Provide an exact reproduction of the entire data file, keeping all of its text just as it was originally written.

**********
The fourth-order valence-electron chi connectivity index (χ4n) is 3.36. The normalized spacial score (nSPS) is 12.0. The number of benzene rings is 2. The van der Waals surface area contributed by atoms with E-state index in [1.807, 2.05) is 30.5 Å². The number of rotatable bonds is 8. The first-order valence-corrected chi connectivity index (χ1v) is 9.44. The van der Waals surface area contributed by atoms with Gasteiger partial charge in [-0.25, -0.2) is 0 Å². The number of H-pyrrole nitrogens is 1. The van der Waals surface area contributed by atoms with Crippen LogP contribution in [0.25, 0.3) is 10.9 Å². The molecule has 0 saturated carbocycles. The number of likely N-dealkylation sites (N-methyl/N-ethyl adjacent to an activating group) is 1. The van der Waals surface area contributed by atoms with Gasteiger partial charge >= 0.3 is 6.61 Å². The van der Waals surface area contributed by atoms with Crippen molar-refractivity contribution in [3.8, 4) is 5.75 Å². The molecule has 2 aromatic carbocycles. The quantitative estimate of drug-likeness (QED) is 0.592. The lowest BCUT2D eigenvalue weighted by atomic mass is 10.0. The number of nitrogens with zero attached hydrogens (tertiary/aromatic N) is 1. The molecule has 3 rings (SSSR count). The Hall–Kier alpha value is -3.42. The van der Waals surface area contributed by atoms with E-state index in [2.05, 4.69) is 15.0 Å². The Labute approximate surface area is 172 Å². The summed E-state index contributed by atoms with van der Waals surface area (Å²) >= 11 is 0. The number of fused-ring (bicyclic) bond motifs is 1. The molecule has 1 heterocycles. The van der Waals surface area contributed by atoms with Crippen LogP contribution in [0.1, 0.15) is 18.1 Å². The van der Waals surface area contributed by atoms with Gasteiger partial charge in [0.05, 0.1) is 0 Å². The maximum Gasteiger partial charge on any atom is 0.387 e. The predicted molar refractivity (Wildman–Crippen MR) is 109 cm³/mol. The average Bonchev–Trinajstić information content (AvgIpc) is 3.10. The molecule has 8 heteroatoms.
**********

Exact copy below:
The fourth-order valence-electron chi connectivity index (χ4n) is 3.36. The normalized spacial score (nSPS) is 12.0. The number of benzene rings is 2. The van der Waals surface area contributed by atoms with E-state index in [1.807, 2.05) is 30.5 Å². The number of rotatable bonds is 8. The first-order valence-corrected chi connectivity index (χ1v) is 9.44. The van der Waals surface area contributed by atoms with Gasteiger partial charge in [-0.25, -0.2) is 0 Å². The number of H-pyrrole nitrogens is 1. The van der Waals surface area contributed by atoms with Crippen LogP contribution in [0.25, 0.3) is 10.9 Å². The molecule has 0 saturated carbocycles. The number of likely N-dealkylation sites (N-methyl/N-ethyl adjacent to an activating group) is 1. The van der Waals surface area contributed by atoms with Gasteiger partial charge >= 0.3 is 6.61 Å². The van der Waals surface area contributed by atoms with Crippen molar-refractivity contribution in [3.8, 4) is 5.75 Å². The molecule has 2 aromatic carbocycles. The quantitative estimate of drug-likeness (QED) is 0.592. The lowest BCUT2D eigenvalue weighted by atomic mass is 10.0. The number of nitrogens with zero attached hydrogens (tertiary/aromatic N) is 1. The molecule has 3 rings (SSSR count). The Hall–Kier alpha value is -3.42. The van der Waals surface area contributed by atoms with E-state index in [2.05, 4.69) is 15.0 Å². The Labute approximate surface area is 172 Å². The summed E-state index contributed by atoms with van der Waals surface area (Å²) >= 11 is 0. The number of fused-ring (bicyclic) bond motifs is 1. The molecule has 1 heterocycles. The van der Waals surface area contributed by atoms with Crippen LogP contribution in [0.1, 0.15) is 18.1 Å². The van der Waals surface area contributed by atoms with Gasteiger partial charge in [0.05, 0.1) is 0 Å². The maximum Gasteiger partial charge on any atom is 0.387 e. The predicted molar refractivity (Wildman–Crippen MR) is 109 cm³/mol. The average Bonchev–Trinajstić information content (AvgIpc) is 3.10. The molecule has 8 heteroatoms.